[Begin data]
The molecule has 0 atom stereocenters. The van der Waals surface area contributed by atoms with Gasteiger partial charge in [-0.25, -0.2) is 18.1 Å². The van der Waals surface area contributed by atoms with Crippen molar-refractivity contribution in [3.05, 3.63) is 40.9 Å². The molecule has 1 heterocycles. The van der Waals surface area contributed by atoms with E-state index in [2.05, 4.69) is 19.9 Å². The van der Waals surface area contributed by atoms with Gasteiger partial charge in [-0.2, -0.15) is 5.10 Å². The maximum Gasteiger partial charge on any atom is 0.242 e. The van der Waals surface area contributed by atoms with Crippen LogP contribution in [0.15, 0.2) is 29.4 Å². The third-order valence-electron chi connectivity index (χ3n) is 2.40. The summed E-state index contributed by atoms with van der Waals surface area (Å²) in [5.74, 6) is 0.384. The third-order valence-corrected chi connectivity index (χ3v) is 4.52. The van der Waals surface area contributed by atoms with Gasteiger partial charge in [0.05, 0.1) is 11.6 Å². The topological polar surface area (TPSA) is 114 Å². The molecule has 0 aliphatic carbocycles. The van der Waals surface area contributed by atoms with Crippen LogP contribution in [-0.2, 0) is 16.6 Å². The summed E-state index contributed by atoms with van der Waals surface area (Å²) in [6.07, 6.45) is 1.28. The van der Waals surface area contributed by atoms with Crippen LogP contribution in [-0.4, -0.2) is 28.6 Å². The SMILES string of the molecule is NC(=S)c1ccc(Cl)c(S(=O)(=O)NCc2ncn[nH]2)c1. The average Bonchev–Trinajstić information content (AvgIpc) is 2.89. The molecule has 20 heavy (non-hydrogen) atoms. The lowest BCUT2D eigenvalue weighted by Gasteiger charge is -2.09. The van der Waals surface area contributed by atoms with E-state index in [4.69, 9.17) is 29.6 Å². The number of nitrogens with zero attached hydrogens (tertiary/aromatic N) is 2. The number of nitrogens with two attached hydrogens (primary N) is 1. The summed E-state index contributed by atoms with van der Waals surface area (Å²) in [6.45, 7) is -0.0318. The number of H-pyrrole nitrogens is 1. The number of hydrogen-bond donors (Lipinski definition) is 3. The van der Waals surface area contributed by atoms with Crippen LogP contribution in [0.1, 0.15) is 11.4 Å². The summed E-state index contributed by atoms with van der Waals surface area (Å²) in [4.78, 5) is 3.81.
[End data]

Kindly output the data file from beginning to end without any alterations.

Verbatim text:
The molecule has 0 atom stereocenters. The van der Waals surface area contributed by atoms with Gasteiger partial charge in [-0.25, -0.2) is 18.1 Å². The van der Waals surface area contributed by atoms with Crippen molar-refractivity contribution in [3.05, 3.63) is 40.9 Å². The molecule has 1 heterocycles. The van der Waals surface area contributed by atoms with E-state index in [2.05, 4.69) is 19.9 Å². The van der Waals surface area contributed by atoms with Gasteiger partial charge in [-0.2, -0.15) is 5.10 Å². The maximum Gasteiger partial charge on any atom is 0.242 e. The van der Waals surface area contributed by atoms with Crippen LogP contribution in [0.15, 0.2) is 29.4 Å². The third-order valence-electron chi connectivity index (χ3n) is 2.40. The summed E-state index contributed by atoms with van der Waals surface area (Å²) in [5.74, 6) is 0.384. The third-order valence-corrected chi connectivity index (χ3v) is 4.52. The van der Waals surface area contributed by atoms with Gasteiger partial charge in [0.05, 0.1) is 11.6 Å². The topological polar surface area (TPSA) is 114 Å². The molecule has 0 aliphatic carbocycles. The van der Waals surface area contributed by atoms with Crippen LogP contribution in [-0.2, 0) is 16.6 Å². The summed E-state index contributed by atoms with van der Waals surface area (Å²) in [6.07, 6.45) is 1.28. The van der Waals surface area contributed by atoms with Crippen LogP contribution in [-0.4, -0.2) is 28.6 Å². The SMILES string of the molecule is NC(=S)c1ccc(Cl)c(S(=O)(=O)NCc2ncn[nH]2)c1. The average Bonchev–Trinajstić information content (AvgIpc) is 2.89. The molecule has 20 heavy (non-hydrogen) atoms. The lowest BCUT2D eigenvalue weighted by Gasteiger charge is -2.09. The van der Waals surface area contributed by atoms with E-state index in [4.69, 9.17) is 29.6 Å². The number of nitrogens with zero attached hydrogens (tertiary/aromatic N) is 2. The number of nitrogens with two attached hydrogens (primary N) is 1. The summed E-state index contributed by atoms with van der Waals surface area (Å²) in [6.45, 7) is -0.0318. The number of H-pyrrole nitrogens is 1. The number of hydrogen-bond donors (Lipinski definition) is 3. The van der Waals surface area contributed by atoms with Crippen LogP contribution in [0.1, 0.15) is 11.4 Å². The summed E-state index contributed by atoms with van der Waals surface area (Å²) in [4.78, 5) is 3.81.